As for external source material, video feeds, etc, they’re managing an audio feed from a video server for the AT&T Sponsorship Video ads that run before the show, plus an audio-for-video feed for the special effects that start as well as end the show.
In addition, they’re implementing one of the new DiGiCo SD racks, as well, run at 96kHz, of which Cubby says, “They have a crystal-clear response and improved dynamics.”
“We are using Lake Processors to interface between the SD7 and the d&b D12 digital amps,” Verta explained. “All amps are networked, with control at FOH. The d&b PA is really consistent and versatile. Both the software and hardware are rock-solid. The SD7 is providing digital feeds with analog backups to our Lakes onstage. It also feeds a Lake processor at FOH for TV and media feeds. The signal path is 100% digital with analog redundancy at all stages.”
“My work with Eighth Day, touring with artists like The Killers, Chayanne, Seal, LCD Soundsystem, Jay-Z—and with quite a few Latin acts in big outdoors stadiums—gave me the opportunity to explore different setups and work with large PA configurations and compare the results through time. Juanes is particularly big in South America, where he plays at big outdoors soccer fields pretty much all the time. The challenge at those locations is to have a powerful yet crystal-clear PA response even when many times we have to supplement what we carry with us with local PA add-ons. We would have Mains and Sides arrays, maybe a 270º hang, flown subs, four to five main ground subs stacks, plus two to six delay towers with distributed subs stacks, depending on the venue. Cubby runs subs through an aux send and sometimes we had three different aux sends for the different subs zones. Phase is very important to us as we carry a heavy loaded sub-bass PA but one of our goals is to have the right balance all throughout the bass guitar range. At certain points we spent a lot of time playing a bass guitar track through the PA, making sure all the notes had the right presence at different places in the stadium. Cubby is very focused not only in having a powerful PA but also an accurate one in the low and sub-low range. He looks forward to a system with enough dynamics to get the impact he likes but also very clean all throughout the spectrum. The d&b J series is really up to the task and we have been using it with great results at many different locations.”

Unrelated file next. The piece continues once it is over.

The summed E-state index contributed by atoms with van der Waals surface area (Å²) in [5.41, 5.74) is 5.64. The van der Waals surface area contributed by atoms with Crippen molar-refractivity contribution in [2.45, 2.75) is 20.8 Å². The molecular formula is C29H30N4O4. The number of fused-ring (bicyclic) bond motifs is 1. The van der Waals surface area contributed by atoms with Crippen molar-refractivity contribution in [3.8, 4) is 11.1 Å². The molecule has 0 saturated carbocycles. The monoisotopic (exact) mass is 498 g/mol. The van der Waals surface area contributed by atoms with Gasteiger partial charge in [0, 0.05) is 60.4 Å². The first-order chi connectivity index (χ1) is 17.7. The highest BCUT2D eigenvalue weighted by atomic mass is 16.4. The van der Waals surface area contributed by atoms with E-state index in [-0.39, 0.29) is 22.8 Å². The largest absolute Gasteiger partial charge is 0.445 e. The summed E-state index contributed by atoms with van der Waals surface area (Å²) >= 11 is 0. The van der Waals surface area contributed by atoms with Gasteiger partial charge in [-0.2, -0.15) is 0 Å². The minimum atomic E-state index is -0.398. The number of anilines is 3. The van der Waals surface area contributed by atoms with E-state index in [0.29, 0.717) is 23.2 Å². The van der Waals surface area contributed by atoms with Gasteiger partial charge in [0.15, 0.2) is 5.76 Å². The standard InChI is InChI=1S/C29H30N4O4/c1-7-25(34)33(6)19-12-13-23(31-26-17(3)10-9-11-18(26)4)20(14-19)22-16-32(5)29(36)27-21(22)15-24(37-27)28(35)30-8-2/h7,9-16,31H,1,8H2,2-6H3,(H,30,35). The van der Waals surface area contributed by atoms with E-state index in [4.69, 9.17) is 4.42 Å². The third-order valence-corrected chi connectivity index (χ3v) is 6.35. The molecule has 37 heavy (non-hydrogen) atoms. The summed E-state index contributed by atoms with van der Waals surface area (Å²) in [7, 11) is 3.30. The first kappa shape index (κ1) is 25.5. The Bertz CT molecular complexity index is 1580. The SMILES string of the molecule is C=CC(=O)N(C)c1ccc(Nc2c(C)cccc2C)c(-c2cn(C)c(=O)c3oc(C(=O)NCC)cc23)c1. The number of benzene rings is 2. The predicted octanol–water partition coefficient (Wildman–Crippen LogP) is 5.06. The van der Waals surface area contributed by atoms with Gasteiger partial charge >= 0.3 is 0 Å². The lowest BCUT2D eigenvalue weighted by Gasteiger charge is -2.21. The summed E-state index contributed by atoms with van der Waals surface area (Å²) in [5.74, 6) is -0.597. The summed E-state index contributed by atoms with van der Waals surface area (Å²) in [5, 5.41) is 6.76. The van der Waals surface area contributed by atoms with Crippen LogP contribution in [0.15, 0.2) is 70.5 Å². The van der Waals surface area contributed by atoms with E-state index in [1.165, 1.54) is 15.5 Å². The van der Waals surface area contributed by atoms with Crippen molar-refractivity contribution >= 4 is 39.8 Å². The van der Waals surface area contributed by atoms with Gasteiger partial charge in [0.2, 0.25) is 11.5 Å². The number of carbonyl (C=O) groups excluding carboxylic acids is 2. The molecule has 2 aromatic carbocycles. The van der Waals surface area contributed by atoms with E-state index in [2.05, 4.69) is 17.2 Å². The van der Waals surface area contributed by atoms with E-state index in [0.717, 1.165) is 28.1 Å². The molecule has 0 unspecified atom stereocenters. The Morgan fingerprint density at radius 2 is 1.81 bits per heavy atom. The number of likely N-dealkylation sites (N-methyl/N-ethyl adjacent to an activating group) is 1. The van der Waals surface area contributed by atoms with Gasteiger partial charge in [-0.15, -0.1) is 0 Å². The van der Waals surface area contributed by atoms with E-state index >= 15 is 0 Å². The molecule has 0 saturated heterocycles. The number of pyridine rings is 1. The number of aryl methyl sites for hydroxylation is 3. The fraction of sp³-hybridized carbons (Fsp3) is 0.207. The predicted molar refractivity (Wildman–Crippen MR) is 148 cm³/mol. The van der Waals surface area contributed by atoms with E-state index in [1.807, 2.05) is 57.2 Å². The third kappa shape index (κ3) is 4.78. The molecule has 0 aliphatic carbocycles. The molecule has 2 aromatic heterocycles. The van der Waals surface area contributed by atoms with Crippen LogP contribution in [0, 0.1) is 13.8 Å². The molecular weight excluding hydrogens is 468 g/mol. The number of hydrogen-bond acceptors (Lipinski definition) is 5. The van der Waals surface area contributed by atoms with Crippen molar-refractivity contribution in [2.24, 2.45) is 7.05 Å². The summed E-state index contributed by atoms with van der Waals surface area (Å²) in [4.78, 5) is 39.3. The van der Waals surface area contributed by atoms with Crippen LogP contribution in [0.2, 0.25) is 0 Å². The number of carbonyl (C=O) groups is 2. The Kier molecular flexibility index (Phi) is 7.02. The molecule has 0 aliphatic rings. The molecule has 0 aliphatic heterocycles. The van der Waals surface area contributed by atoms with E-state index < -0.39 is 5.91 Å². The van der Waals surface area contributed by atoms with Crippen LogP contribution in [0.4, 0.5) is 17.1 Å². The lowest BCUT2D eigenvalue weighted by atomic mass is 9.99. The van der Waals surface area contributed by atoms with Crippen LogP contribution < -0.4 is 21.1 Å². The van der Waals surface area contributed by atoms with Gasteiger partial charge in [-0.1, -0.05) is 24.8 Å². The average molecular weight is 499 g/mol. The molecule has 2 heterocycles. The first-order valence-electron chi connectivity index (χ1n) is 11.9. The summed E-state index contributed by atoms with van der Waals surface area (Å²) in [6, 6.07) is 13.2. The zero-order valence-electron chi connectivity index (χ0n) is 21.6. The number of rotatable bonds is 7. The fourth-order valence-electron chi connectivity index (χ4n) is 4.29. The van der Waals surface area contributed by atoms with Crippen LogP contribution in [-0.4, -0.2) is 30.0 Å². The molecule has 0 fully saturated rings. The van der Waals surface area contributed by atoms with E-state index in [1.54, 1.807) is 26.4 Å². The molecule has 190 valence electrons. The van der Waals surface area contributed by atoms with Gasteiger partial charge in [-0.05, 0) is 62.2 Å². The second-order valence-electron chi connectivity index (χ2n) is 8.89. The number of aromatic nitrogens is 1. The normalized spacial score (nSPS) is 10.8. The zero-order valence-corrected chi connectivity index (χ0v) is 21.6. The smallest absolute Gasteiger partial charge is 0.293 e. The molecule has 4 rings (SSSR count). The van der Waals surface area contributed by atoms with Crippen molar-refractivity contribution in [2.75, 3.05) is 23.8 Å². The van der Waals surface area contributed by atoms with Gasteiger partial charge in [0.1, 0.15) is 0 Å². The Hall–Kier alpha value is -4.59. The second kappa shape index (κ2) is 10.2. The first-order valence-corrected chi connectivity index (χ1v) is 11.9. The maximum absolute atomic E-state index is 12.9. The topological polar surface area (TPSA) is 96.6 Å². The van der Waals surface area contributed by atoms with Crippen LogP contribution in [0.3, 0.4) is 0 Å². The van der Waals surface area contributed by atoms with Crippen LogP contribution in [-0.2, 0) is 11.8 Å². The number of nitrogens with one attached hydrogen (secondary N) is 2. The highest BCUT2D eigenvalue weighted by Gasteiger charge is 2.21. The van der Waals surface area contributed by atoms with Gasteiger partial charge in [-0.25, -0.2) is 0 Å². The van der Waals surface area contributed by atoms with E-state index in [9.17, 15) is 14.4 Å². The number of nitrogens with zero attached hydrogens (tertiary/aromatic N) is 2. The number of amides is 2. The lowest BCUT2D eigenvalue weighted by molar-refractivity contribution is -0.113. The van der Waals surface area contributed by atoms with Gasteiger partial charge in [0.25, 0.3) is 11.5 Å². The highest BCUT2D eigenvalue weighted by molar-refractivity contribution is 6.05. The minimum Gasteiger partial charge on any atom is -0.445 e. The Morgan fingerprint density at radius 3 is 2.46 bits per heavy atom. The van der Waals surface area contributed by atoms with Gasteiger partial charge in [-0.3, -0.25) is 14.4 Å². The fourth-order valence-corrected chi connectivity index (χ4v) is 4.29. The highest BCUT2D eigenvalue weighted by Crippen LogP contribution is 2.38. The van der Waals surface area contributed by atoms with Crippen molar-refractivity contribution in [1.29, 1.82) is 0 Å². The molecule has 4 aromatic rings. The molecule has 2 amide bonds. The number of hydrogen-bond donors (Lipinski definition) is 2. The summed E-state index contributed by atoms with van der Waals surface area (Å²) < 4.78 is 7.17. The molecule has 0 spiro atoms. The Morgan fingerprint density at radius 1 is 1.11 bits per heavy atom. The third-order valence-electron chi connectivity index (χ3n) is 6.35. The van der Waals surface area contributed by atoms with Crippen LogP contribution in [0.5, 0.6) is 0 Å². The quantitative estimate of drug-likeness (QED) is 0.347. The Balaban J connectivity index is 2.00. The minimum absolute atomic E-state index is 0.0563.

Onstage, the look is very clean with all guitar amps in ISO cabinets located offstage. “The majority of the mics that are being used are fastened to the drums and large percussion set up with the very best ISO adapters that minimize any unwanted noise. This was well researched by Cubby and his relationship with all the different microphone manufactures that are on the tour, and this attention to the details is what gets us the best end results possible for the artist and the fans. There is a very small number of mic stands. The concept of this show is to have a clear stage, huge LED screens, big PA.”
Both Colby and Verta found much to love onboard the console without the need to carry any external racks or stacks. “I do not use any outboard inserts at all,” stated Colby. “I have also changed over to a complete arsenal of RADIAL J series DI’s as well as their SW8 switcher units. I recommend that if you haven’t tried their products, you do yourself a favor and give them a shot… you will not be disappointed! You will be astonished on the difference they make on direct inputs. There is no loading of any device they are connected to which in turn gives you a better freq. response as well as dynamic response.”